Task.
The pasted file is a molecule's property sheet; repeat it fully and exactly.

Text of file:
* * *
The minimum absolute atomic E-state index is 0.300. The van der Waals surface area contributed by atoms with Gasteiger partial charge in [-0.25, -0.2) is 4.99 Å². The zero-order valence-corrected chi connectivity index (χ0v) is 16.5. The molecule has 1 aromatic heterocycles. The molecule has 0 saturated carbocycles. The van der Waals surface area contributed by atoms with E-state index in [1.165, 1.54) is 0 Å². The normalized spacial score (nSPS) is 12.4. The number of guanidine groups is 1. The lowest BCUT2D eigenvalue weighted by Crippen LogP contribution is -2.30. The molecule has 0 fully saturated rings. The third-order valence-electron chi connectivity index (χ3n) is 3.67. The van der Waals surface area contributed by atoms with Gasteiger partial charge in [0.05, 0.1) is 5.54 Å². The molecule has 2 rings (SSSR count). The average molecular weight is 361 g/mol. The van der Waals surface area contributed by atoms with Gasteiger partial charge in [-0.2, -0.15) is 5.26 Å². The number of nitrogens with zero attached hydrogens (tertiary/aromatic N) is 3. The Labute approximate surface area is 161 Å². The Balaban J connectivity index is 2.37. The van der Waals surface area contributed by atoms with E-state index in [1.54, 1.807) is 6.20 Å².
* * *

The minimum absolute atomic E-state index is 0.300. The van der Waals surface area contributed by atoms with Gasteiger partial charge in [-0.25, -0.2) is 4.99 Å². The zero-order valence-corrected chi connectivity index (χ0v) is 16.5. The molecule has 1 aromatic heterocycles. The molecule has 0 saturated carbocycles. The van der Waals surface area contributed by atoms with E-state index in [1.165, 1.54) is 0 Å². The normalized spacial score (nSPS) is 12.4. The number of guanidine groups is 1. The lowest BCUT2D eigenvalue weighted by Crippen LogP contribution is -2.30. The molecule has 0 fully saturated rings. The third-order valence-electron chi connectivity index (χ3n) is 3.67. The van der Waals surface area contributed by atoms with Gasteiger partial charge in [0.05, 0.1) is 5.54 Å². The molecule has 2 rings (SSSR count). The average molecular weight is 361 g/mol. The van der Waals surface area contributed by atoms with Gasteiger partial charge in [-0.2, -0.15) is 5.26 Å². The number of nitrogens with zero attached hydrogens (tertiary/aromatic N) is 3. The Labute approximate surface area is 161 Å². The Balaban J connectivity index is 2.37. The van der Waals surface area contributed by atoms with E-state index in [1.54, 1.807) is 6.20 Å².